With its perch right near the Thornton Gap entry to Shenandoah’s spectacularly scenic 105-mile-long Skyline Drive, Luray is a hub for all kinds of outdoor activities, including bicycling, canoeing and kayaking, and autumn leaf peeping. Explore the largest cave system in the eastern U.S. with a visit to Luray Caverns, marking 140 years since its discovery. Their annual Discovery Day commemorates this event each August with a Grand Illuminated Tour, in which period-dressed guides lead visitors through sections of the caverns that are lit up with thousands of candles, all the while sharing stories about its unearthing. This vast subterranean system features 140-foot-tall natural columns, wondrous stalactites and an actual organ that turns the entire space into a musical instrument. The caverns have some unrelated attractions as well, such as a vintage car museum and a maze constructed from eight-feet-tall hedges.
Brick structures dating back to the 19th century line the sloping streets of downtown Luray, which is both a VA Main Street Community and designated Arts & Culture District, along with being a National Historic District. Fuel up with a frozen Kona mocha or Virginia’s own Old Hill Hard Cider at Gathering Grounds, also serving breakfast, lunch and weekend dinner. For good ol’ Virginia barbecue, Triple Crown BBQ is a winner.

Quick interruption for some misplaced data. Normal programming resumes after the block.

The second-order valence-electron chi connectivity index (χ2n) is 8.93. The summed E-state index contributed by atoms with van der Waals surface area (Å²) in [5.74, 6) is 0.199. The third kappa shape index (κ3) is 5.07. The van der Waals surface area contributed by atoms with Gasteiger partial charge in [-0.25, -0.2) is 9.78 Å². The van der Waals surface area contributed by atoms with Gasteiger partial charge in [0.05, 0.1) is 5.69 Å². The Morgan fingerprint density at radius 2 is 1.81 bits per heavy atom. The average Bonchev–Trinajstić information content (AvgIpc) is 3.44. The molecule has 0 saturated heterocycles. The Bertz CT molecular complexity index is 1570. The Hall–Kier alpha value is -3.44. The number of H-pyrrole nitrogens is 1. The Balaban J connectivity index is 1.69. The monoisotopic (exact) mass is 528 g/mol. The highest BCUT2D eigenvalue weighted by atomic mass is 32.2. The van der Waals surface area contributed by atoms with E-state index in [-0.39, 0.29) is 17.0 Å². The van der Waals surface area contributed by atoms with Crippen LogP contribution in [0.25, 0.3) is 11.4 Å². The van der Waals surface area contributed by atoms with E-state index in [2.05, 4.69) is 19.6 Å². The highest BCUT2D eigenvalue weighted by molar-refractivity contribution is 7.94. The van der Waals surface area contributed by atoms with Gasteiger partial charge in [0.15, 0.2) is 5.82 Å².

Black bears, coyotes, and bobcats reside in the forests of Shenandoah National Park, while more than 250 exotic animals that were neglected, abandoned or unwanted have found new life at Luray Zoo, an educational zoo that’s home to everything from kangaroos to monkeys, tigers and porcupines.
Eureka Springs, Arkansas (Population: 2,114)
Image by Arkansas Department of Parks and Tourism. Eureka Springs (original image)
Image by Arkansas Department of Parks and Tourism. "Great Passion Play" (original image)
Image by Arkansas Department of Parks and Tourism. Thorncrown Chapel (original image)
Image by Arkansas Department of Parks and Tourism. Motorcycle on Beaver Bridge (original image)